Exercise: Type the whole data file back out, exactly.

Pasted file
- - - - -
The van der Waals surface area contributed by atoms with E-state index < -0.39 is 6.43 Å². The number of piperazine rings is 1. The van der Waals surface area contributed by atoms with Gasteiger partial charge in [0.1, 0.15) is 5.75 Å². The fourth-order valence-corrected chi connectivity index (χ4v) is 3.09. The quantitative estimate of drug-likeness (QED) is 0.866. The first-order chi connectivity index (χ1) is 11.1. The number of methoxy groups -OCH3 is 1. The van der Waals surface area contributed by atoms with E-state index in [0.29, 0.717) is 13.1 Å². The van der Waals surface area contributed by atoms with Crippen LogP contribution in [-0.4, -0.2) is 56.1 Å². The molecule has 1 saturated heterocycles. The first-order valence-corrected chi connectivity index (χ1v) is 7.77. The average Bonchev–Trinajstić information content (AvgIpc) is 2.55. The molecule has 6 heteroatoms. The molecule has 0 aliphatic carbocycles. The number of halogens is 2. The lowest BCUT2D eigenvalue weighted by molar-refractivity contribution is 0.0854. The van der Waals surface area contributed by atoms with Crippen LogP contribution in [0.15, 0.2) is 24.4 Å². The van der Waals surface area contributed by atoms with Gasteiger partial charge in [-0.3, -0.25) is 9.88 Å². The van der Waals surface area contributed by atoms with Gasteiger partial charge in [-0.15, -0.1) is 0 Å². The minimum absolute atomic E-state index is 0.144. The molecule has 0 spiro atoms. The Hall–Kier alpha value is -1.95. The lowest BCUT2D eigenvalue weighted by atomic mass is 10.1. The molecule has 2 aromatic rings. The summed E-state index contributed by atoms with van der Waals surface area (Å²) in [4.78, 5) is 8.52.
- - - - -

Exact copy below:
The van der Waals surface area contributed by atoms with E-state index < -0.39 is 6.43 Å². The number of piperazine rings is 1. The van der Waals surface area contributed by atoms with Gasteiger partial charge in [0.1, 0.15) is 5.75 Å². The fourth-order valence-corrected chi connectivity index (χ4v) is 3.09. The quantitative estimate of drug-likeness (QED) is 0.866. The first-order chi connectivity index (χ1) is 11.1. The number of methoxy groups -OCH3 is 1. The van der Waals surface area contributed by atoms with E-state index in [0.29, 0.717) is 13.1 Å². The van der Waals surface area contributed by atoms with Crippen LogP contribution in [-0.4, -0.2) is 56.1 Å². The molecule has 1 saturated heterocycles. The first-order valence-corrected chi connectivity index (χ1v) is 7.77. The average Bonchev–Trinajstić information content (AvgIpc) is 2.55. The molecule has 6 heteroatoms. The molecule has 0 aliphatic carbocycles. The number of halogens is 2. The lowest BCUT2D eigenvalue weighted by molar-refractivity contribution is 0.0854. The van der Waals surface area contributed by atoms with Crippen LogP contribution in [0.15, 0.2) is 24.4 Å². The van der Waals surface area contributed by atoms with Gasteiger partial charge in [-0.3, -0.25) is 9.88 Å². The van der Waals surface area contributed by atoms with Gasteiger partial charge in [-0.15, -0.1) is 0 Å². The minimum absolute atomic E-state index is 0.144. The molecule has 0 spiro atoms. The Hall–Kier alpha value is -1.95. The lowest BCUT2D eigenvalue weighted by atomic mass is 10.1. The molecule has 2 aromatic rings. The summed E-state index contributed by atoms with van der Waals surface area (Å²) in [4.78, 5) is 8.52.